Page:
Rogue Wave’s foundation has long been built on unstable ground. Since debuting in 2004, the California indie rockers have been forced to confront a number of unfortunate setbacks: drummer Pat Spurgeon fought for his life amid kidney failure during their 2006 tour, former bassist Evan Farrell tragically died in a 2007 house fire, and frontman Zach Rogue was rendered nearly paralyzed from a neck injury in 2010. But on Delusions of Grand Fur, their sixth effort and first since 2013, the band finally regains their footing, claiming the record as their truest to date.
Over the last decade or so, the group has rallied against their rocky trajectory as vehemently as their name might suggest. The sounds that comprise their five-album discography have always defied explicit definition, ranging from the jangly, loose-cut strummers of their 2004 breakout Out of the Shadow to the unbridled dance rock of 2010’s Permalight.
For Delusions, Rogue Wave returned to their DIY roots, cutting together the project sans producer in Rogue and Spurgeon’s home studio. On it, they reflect on the impossible dreams that thrust them through their career, recreating the lax, sun-dipped soundscape that littered their first LP.
“The fact that this band is still standing given all that s— is amazing. I’ve wanted to quit so many times, but then these songs come up and I connect with Pat, and it feels like if we’re surviving it, then it’s for a reason,” Rogue tells EW. “So this is who we are, take it or leave it. I’ve never been happier.”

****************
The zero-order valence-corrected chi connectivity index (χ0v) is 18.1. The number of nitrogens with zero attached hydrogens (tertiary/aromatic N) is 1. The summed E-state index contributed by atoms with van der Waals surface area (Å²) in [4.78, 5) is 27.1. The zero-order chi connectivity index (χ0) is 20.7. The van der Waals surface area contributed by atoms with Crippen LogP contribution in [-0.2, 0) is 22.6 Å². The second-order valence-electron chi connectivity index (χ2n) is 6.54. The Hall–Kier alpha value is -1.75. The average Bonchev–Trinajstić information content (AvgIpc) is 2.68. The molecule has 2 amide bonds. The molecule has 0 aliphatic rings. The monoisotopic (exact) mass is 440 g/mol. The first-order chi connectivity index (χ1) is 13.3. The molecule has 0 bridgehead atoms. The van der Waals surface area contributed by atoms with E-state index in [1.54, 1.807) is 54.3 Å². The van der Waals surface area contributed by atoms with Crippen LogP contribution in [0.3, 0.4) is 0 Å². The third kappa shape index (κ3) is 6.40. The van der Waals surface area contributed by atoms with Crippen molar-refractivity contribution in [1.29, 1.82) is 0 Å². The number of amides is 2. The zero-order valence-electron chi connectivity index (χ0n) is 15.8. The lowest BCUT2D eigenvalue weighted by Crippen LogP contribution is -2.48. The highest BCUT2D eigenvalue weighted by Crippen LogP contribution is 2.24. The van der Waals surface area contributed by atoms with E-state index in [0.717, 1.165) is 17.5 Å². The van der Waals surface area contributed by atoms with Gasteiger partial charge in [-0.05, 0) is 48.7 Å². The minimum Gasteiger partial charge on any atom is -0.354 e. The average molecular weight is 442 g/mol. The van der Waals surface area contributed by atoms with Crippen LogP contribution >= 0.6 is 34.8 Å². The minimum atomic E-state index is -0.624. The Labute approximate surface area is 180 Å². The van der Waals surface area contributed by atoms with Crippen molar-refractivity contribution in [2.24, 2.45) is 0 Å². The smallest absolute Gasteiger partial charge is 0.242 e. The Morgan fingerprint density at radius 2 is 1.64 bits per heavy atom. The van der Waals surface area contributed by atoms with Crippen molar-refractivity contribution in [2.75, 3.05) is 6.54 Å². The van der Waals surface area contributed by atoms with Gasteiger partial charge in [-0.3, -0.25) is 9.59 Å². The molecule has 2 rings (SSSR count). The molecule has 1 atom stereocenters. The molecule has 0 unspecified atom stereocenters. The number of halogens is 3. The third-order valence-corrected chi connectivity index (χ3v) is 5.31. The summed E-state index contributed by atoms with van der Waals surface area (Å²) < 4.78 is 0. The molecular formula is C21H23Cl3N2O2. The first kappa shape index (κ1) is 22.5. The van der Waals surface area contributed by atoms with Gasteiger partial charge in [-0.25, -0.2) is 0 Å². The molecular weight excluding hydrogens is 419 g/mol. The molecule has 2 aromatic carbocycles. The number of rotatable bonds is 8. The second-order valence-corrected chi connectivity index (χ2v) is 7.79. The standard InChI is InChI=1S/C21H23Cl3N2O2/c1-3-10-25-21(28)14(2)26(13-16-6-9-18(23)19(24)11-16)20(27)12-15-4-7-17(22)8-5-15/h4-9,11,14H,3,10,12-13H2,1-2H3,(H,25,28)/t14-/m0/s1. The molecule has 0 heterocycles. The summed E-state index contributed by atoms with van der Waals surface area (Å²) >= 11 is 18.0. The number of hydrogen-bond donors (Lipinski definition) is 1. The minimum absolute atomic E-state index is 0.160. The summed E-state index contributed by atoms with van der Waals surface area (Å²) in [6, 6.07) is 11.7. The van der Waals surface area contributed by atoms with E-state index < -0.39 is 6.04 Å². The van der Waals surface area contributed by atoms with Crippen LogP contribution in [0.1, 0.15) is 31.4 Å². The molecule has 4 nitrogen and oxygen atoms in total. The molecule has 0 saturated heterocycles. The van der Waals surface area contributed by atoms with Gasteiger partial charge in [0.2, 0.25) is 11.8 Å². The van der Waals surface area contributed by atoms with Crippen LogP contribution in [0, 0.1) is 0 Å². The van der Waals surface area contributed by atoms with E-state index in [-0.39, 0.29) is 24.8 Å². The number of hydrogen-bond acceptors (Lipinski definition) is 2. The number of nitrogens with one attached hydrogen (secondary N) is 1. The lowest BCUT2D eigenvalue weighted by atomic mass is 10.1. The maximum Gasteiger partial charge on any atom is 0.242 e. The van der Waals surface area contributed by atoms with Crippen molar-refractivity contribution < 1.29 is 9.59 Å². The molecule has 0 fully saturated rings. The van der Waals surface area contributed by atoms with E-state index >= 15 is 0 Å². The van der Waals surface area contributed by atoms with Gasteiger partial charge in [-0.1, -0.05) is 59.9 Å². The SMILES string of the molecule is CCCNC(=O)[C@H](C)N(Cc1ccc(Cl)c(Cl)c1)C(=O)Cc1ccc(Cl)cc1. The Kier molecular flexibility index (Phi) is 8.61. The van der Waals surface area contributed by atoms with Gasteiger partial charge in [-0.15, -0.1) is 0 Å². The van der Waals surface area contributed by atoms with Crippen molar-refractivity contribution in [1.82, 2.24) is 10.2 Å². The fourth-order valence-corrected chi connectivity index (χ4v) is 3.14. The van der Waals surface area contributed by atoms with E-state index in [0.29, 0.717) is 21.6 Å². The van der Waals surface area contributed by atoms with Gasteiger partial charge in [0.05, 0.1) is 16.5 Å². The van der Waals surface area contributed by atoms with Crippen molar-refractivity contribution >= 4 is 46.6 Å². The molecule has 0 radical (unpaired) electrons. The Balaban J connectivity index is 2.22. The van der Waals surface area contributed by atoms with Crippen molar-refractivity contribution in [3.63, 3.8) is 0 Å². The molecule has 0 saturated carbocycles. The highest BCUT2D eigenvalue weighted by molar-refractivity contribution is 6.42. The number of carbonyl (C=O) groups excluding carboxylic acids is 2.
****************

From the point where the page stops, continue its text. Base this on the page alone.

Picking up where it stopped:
For more on Delusions of Grand Fur, EW spoke with Rogue about his thoughts behind the album, overcoming obstacles, and the decision to reclaim creative control.
ENTERTAINMENT WEEKLY: It’s been three years since Rogue Wave’s last record, Nightingale Floors. Can you walk me through what’s been happening since then, and how the band has evolved within that time frame?
ZACH ROGUE: It wasn’t the plan to take three years. My son was born in the middle of our last album cycle, and I wanted to be around to spend time with him, especially his first year because it’s so formative. I didn’t want to travel, and we also wanted to make kind of an unconventional record. There was no demo-ing; we just did everything on the fly. It was a very spontaneous recording process, and we knew that wasn’t really something we could do in a fancy, expensive studio. It just took longer than we thought, and we weren’t in a hurry. I’ve learned that adhering to these self-imposed deadlines doesn’t really make much sense if you’re not happy with the end result. I’d rather things take longer if I feel like the album is right. I wanted to make deep headphone music. Even though most of the world doesn’t seem to give two s–ts about albums, we do. We wanted to make a record that mattered.
What were you thinking about while writing this record?
Politics, family, intimacy, longing—all the things that make us human. It was knowing that I have these things in my life that are everything and precious to me, and then looking outside the window and seeing the world falling apart. It’s this duality that I think a lot of adults face. There are so many things that we’re powerless to changing. As the album title implies in certain ways, we kind of live within this delusional state in order to get up in the morning and be functional human beings.
How did those concepts reflect for you personally?
“Endless Supply” is a good example. As a logical adult, you could say it’s probably not the best idea to get involved in the music industry, especially if you’re not like 22. It’s an impossible business. I’ve never been super career oriented necessarily, but when you decide to have a family, these things come up. That song kind of explores this delusion of knowing that you shouldn’t do something, but knowing that at the same time it defines everything about you. As an adult and a human being, I’m kind of trapped between needing to be responsible and knowing that as an artist I have this endless supply of yearning and this flow of songs that’s always happening in my mind. But to deny who I am as an adult is not a good thing. So I live in this delusional state where I know I’ll figure it out, but in the meantime I’m changing nothing.